service is as essential as the life breath in the body. It is the spark
of divine fire which relates the actual to the ideal, resulting in the
reality. It removes from our surroundings any influence which is solely
mechanical. Applied art is alike because of its association with that
which is necessary to life.

The test is necessity, not alone the physical, but likewise the
emotional necessity, for all sides of our nature must be developed if
life is to have full meaning and come to its maturity. The influence of
applied esthetics is more vital because it is unconsciously absorbed
through constant association. Imagine surroundings where everything
which did not have a distinct use were eliminated and where everything
else was distinctly fitted to its use. If this were put into practice in
the usual household, a certain simplicity would be the result, to say
the least. Most things with which we surround ourselves are neither
useful nor beautiful. They are either so absurdly over-ornamented as to
have their usefulness completely impaired, or else they are the usual
mechanical device equally complicated and hideous. Ornament is usually
an anomaly, added to cover structural defect. If the relation of the
parts to the whole is perfect, beauty is there. But being accustomed to
the over-ornamented and wholly mechanical, we do not resent their
presence. For what, indeed, is habit not responsible? Even such innocent
objects as pictures hang on our walls until they are scarcely noticed by
us. Why not change them to suit our moods? Why not, indeed? There are so
many of them, in the first place--and one remembers the time and
trouble, even the family dissension which it took to hang them. But no
one cares much, no one is alive enough to care much--the economic
struggle which deadens our other senses is responsible for this also.

No unit of the social body can disentangle itself from existing
conditions. Each is affected by all its influences. Some are more, some
less, some are so much a part that they are not conscious. These last
also suffer, but without knowing why. Vital education would show them.
But the factory system pervades the school and art school as well as the
factory.

What if the underlying force of education were spontaneous expression,
instead of the limited method or system? The cry of the teacher is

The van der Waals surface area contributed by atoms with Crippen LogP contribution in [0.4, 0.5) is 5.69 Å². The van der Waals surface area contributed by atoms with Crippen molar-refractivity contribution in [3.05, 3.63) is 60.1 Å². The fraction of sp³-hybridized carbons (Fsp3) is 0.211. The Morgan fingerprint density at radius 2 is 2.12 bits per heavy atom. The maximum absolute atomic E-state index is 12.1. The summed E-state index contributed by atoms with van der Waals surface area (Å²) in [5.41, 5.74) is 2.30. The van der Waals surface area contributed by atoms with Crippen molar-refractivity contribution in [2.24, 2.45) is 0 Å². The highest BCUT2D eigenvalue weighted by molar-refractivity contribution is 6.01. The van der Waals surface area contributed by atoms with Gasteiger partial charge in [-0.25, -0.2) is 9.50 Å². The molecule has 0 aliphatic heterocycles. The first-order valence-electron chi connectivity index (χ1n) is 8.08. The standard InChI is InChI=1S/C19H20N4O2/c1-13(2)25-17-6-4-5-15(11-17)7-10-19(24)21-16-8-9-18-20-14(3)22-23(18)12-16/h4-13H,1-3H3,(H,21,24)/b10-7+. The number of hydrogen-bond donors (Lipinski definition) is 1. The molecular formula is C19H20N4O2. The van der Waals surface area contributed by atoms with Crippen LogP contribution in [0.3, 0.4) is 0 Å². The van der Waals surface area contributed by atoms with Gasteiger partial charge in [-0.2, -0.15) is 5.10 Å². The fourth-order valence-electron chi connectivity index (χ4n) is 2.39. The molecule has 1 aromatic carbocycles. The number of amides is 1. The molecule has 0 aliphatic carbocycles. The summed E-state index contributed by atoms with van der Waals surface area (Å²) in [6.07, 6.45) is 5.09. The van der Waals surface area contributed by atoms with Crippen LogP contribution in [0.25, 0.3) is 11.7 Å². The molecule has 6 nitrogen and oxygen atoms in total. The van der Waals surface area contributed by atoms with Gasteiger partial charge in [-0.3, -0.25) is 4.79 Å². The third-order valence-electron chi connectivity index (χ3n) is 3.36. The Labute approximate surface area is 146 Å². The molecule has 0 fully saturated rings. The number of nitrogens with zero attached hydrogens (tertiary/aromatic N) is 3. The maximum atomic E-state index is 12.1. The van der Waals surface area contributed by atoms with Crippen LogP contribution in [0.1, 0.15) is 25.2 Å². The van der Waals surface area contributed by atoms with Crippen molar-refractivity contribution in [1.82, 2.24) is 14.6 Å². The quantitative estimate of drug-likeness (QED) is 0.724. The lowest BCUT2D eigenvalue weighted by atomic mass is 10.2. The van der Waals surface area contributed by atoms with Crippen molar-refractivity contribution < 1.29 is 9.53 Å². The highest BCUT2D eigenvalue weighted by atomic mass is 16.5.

always, "It is very well to be spontaneous, but we must deal with the
child _en masse_." The remedy for that is simple, because there is no
real necessity to deal with children _en masse_. It is so much easier to
apply the same system to each varied unit of a mass than to discover and
help the individual expression of each. The basis of vital art, of vital
education, is self-expression; from it and through it comes
self-control. Self-repression is as socially uneconomic as jails and
standing armies. If, instead of building prisons where human life is
entombed, libraries where literature moulds, museums where art becomes
archaic, why not establish centers of education, where spontaneous
expression is encouraged, and where the soul, mind, and hand are
simultaneously developed.

Think of a state where each individual working out from its own
standpoint, truly without hypocrisy, would contribute his quota of
individual life to the life of the whole. Pleasing himself in his work
without fear. Then would come the true democracy, possible only under
just economic conditions, where each has equal opportunity for
self-expression. Then can the higher emotional life develop necessary to
all human growth.

[Illustration]



KRISTOFER HANSTEEN.

By VOLTAIRINE DE CLEYRE.


"OF the earth, unearthly--"

The sentence remained unfinished as I had written it two years and a
half ago when Disease laid its hand on me, and all my MSS. ended in a
dash. It was a description of Kristofer Hansteen, an explanation of his
work in Norway. And now that I am ready to pick up the thread of life
again, I read that he is dead--of the earth no more, he who hardly ever
belonged to it. At this moment the most insistent memory I have of that
delicate, half-aërial personality are the words: "When the doctors told
me that I might perhaps not live longer than spring, I thought: 'If I
die, what will become of Anarchism in Norway?'" He had no other idea of
his meaning in life than this.

Somewhere fluctuant in my memory runs broken music--you have heard
it?--"an ineffectual angel, beating his luminous wings within the
void,"--something like that,--words descriptive of Shelley--they haunt
me whenever I would recall Kristofer Hansteen. Perhaps to those who had
known him in his youth, before his body was consumed like a half-spent
taper, he might have seemed less spirit-like; but when I met him, three
years ago this coming August, his eyes were already burning with
ethereal fires, the pallor of waste was on the high, fine forehead, the
cough racked him constantly, and there was upon the whole being the
unnameable evanescence of the autumn leaf; only--his autumn came in
summer.

The utter incapacity of the man before the common, practical